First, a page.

The Lightning Knight (The Knights of Nine Book 1) by Sean P. Valiente

Magic isn’t real. Not anymore and not like it used to be. Or so I thought…

16-year-old Oliver Quartermain doesn’t believe in magic anymore. But who cares? He has it all: he comes from a rich and noble family and doesn’t have a care in the world. But how quickly that can all change.

In the space of a few moments, Oliver’s life is turned upside down when he is tasked with protecting and saving the very magic he never believed in. But that’s not even the half of it. The only way to save magic is by training a young boy named Po Pondarion, who is destined to save the world.

Not only does Oliver have to train the young and totally clueless Po, but he also has to battle an evil secret organization bent on destroying them, all while deciphering the secrets of a Magical Codex. Oliver enlists the help of his unlikely best friends, Roc and Yokel, as well as the Knight Angels, secretive vigilantes he’s only recently met, to help him train Po and save the world. That should be simple, right?

Will this merry band of misfits be able to train the young Po in time for him to learn the secrets of magic and save its very existence forever?

The Lightning Knight is a gripping epic fantasy that will have you on the edge of your seat, eagerly flipping to the next page. Let yourself become emersed in this rich and magical world and join Oliver and Po on the adventure of a lifetime.

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I was sent a digital copy of The Lightning Knight by the author in exchange for an honest review. Thank you Sean P. Valiente!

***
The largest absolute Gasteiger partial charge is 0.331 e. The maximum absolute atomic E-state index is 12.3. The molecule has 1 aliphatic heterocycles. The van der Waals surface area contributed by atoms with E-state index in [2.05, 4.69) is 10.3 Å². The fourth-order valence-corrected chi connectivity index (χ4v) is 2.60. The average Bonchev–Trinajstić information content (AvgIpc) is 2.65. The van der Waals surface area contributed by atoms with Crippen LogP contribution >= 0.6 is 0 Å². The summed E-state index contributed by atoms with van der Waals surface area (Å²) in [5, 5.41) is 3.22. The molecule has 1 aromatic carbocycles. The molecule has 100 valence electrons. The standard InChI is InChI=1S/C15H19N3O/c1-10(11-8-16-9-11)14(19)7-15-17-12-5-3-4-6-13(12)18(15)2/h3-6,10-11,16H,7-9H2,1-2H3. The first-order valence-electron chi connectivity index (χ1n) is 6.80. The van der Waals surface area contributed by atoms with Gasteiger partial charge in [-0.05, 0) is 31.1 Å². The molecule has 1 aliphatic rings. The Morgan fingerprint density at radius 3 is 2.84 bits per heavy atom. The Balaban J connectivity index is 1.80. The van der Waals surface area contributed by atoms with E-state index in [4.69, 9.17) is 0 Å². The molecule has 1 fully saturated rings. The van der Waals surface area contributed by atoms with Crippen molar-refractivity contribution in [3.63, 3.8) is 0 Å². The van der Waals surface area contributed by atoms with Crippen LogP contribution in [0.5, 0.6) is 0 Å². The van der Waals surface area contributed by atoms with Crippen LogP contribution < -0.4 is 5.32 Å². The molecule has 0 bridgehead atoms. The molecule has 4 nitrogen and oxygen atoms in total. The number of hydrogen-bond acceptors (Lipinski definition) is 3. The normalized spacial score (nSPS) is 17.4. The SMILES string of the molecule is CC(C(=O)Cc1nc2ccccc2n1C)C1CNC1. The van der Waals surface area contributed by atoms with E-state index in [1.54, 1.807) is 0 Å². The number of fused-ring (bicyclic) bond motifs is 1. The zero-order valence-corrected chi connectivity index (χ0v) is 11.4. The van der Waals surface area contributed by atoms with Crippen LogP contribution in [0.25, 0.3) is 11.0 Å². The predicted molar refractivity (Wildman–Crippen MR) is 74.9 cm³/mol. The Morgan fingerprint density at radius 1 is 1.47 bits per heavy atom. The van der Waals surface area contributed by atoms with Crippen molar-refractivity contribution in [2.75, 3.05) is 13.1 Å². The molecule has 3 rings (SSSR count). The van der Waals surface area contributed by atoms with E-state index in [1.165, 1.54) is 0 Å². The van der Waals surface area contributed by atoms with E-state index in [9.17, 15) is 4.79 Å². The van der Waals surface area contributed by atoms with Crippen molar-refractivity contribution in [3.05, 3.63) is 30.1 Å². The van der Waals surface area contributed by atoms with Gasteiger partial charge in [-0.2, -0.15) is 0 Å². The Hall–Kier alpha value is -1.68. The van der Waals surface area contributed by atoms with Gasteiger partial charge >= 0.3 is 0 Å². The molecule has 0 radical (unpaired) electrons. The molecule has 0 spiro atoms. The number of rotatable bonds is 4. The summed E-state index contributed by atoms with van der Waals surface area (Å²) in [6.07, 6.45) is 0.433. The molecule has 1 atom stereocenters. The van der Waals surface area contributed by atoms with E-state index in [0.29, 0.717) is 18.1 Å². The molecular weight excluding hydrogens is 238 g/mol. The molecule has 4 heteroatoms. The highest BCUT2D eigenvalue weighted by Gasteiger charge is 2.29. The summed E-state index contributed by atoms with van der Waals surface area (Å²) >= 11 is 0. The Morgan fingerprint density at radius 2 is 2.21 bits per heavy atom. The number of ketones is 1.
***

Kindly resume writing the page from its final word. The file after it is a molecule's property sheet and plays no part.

According to Amazon this book is written for the 13-18 year age group, but despite that, I thoroughly enjoyed it. From looking at the cover design I got the impression the story would be much darker than it was.

The Lightning Knight is an epic YA fantasy told entirely from the point of view of Oliver Quartermaine, the sixteen year old son of a wealthy nobleman. His mother is dead and his father, a highly talented Smith and Inventor, is absent more often than not. He has a younger sister, Reagan, with whom he is close and also an older brother, Wiggin, who left them five years ago and has not been seen since.

Oliver is very talented at fighting and his story follows his journey via the Southern Tournament towards the ultimate fighting tournament – the Dragon Championship. Along the way he is supported by a cast of friends and family, his sister Reagan, the love of his life, Iris, his best friend Riley “Roc” Roclan, who is a jousting tournament champion, Yokel, his other best friend and a master strategist, and Hugo “Po” Pondarian, a 12 year old who they decide to train as their squire, when Oliver is given a quest to protect Po. 

Starfall, the town in which they live, is part of a kingdom which used to know magic, but from which magic was banished by the High Queen Soraya:

The High Queen was known to hate magic more than anyone, and she had been sent to Soraya from a distant land by the Nine Gods themselves to rid our world of it. They’d blessed her with eternal life, and she used that life to further her quest. Her Black Sun Battalion was charged with destroying all rumors of magic and all the people related to it.

Before the High Queen, all the kingdoms and queendoms of Soraya were splintered and separate. Magic was used by those who could summon it for all manner of tasks, including waging war. The legendary Knights of Nine were said to help quell those wars and protect those who used magic, but the Knights had been defeated by the High Queen and were never seen again.